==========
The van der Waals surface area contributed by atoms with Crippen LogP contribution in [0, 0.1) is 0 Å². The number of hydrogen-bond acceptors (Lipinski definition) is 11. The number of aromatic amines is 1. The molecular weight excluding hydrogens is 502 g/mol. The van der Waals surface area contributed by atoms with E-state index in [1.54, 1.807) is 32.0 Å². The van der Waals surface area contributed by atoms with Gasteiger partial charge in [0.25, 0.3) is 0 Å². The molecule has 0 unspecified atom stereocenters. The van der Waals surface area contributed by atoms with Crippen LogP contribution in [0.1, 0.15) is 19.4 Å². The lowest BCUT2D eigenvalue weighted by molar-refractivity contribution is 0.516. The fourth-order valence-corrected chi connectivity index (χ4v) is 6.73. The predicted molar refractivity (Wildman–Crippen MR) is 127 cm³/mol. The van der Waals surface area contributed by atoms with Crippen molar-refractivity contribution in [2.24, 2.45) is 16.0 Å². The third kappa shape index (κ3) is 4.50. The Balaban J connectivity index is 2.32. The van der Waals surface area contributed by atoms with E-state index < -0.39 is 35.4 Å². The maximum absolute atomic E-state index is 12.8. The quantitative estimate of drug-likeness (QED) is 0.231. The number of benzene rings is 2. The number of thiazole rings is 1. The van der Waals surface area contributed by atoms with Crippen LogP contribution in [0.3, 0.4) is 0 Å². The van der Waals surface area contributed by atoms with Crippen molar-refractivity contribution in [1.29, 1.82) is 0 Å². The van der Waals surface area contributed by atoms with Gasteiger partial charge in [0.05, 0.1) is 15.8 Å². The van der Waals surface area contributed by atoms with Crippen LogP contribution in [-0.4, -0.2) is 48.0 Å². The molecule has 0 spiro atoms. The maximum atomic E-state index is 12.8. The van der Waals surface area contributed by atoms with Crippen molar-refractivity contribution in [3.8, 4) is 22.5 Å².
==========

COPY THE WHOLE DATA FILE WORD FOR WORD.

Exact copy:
The van der Waals surface area contributed by atoms with Crippen LogP contribution in [0, 0.1) is 0 Å². The number of hydrogen-bond acceptors (Lipinski definition) is 11. The number of aromatic amines is 1. The molecular weight excluding hydrogens is 502 g/mol. The van der Waals surface area contributed by atoms with E-state index in [1.54, 1.807) is 32.0 Å². The van der Waals surface area contributed by atoms with Gasteiger partial charge in [0.25, 0.3) is 0 Å². The molecule has 0 unspecified atom stereocenters. The van der Waals surface area contributed by atoms with Crippen LogP contribution in [0.1, 0.15) is 19.4 Å². The lowest BCUT2D eigenvalue weighted by molar-refractivity contribution is 0.516. The fourth-order valence-corrected chi connectivity index (χ4v) is 6.73. The predicted molar refractivity (Wildman–Crippen MR) is 127 cm³/mol. The van der Waals surface area contributed by atoms with Crippen molar-refractivity contribution in [2.24, 2.45) is 16.0 Å². The third kappa shape index (κ3) is 4.50. The Balaban J connectivity index is 2.32. The van der Waals surface area contributed by atoms with E-state index < -0.39 is 35.4 Å². The maximum absolute atomic E-state index is 12.8. The quantitative estimate of drug-likeness (QED) is 0.231. The number of benzene rings is 2. The number of thiazole rings is 1. The van der Waals surface area contributed by atoms with Crippen LogP contribution in [0.3, 0.4) is 0 Å². The van der Waals surface area contributed by atoms with Crippen molar-refractivity contribution in [1.29, 1.82) is 0 Å². The van der Waals surface area contributed by atoms with Gasteiger partial charge in [0.05, 0.1) is 15.8 Å². The van der Waals surface area contributed by atoms with Crippen LogP contribution in [-0.4, -0.2) is 48.0 Å². The molecule has 0 spiro atoms. The maximum atomic E-state index is 12.8. The van der Waals surface area contributed by atoms with Crippen molar-refractivity contribution in [3.8, 4) is 22.5 Å².